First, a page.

A century later, they were given permission to practice openly and founded a Jewish seminary, or yeshivah, which became a hub of Jewish learning and attracted more Jews to the city. These freedoms didn’t come without a cost, however: Following a rise in antisemitism spurred on by the preaching of San Bernardino of Siena (1380-1444) and his contemporaries, Jewish men were required to wear physical markers — usually yellow hats — to denote their identity, though they were still able to live and work freely in the city.
In 1555, Florence and the armies of Duke Cosimo I de’ Medici conquered Siena. Sixteen years later, Cosimo established the Jewish ghetto, a year after he’d enacted a similar policy for Jews in Florence. But Jews were still able to attend Siena’s university: Over the course of the 16th century, at least 10 matriculated to study medicine. Archival records show that the Jewish population rose during the grand ducal period, ballooning from approximately 100 residents in 1612 to 500 in the 17th century.
With the growth of the community came the move of the synagogue in 1730 — to the very location, a medieval building, that I’d almost breezed by unaware. Renovation work on it began in 1750. But the move and subsequent changes weren’t entirely about growth-related expansions or “upgrades.” The raised sanctuary on the second floor (or primo piano, in Italian terms) and the unassuming façade were precautions taken by a population who feared attack. (Given that I was slow on the uptake several centuries later, their approach seems to have been an effective one.) Still, the sanctuary itself, designed by the Florentine Zanobi del Rosso, doesn’t downplay its beauty. It’s elegantly appointed, with a large marble ark where the torahs are stored and white decorative lattice grates demarcating the women’s balcony.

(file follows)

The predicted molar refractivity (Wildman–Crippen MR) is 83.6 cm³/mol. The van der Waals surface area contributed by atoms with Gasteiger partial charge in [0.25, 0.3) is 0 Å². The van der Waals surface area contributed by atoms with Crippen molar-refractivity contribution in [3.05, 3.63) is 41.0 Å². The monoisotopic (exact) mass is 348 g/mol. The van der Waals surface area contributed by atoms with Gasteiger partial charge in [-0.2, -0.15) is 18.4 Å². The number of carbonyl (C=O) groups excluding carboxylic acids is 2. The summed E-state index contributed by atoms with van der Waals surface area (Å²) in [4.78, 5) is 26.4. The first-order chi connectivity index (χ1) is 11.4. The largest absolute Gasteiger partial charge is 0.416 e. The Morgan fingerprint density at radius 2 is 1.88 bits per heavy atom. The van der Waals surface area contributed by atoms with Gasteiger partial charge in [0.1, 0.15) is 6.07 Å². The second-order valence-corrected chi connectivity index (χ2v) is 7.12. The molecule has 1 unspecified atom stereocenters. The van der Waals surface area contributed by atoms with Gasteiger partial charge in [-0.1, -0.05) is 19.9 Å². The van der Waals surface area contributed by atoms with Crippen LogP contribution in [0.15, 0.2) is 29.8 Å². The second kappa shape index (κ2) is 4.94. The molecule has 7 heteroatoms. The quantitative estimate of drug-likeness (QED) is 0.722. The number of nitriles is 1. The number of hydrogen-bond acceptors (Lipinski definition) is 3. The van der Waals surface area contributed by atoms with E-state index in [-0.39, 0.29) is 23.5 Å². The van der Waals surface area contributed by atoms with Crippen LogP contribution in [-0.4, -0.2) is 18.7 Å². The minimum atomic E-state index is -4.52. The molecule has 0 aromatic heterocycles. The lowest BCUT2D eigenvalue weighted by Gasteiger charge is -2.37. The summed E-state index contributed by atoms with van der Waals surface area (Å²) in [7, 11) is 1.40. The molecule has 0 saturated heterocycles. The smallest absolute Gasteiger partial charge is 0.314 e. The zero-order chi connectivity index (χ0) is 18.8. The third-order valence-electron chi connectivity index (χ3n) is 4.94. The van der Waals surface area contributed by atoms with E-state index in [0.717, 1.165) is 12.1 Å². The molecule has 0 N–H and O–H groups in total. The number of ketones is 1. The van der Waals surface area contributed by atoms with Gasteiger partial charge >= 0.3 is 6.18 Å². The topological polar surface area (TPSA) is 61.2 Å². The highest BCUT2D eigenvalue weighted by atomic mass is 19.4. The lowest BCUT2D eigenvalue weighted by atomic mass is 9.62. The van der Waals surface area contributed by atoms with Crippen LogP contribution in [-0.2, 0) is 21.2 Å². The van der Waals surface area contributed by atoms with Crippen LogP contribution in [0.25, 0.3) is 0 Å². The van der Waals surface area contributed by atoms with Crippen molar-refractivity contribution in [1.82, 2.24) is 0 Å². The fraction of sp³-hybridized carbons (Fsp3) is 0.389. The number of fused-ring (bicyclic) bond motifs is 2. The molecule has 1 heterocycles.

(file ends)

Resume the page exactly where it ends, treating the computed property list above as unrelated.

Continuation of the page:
A brief rebirth, followed by persecution and perseverance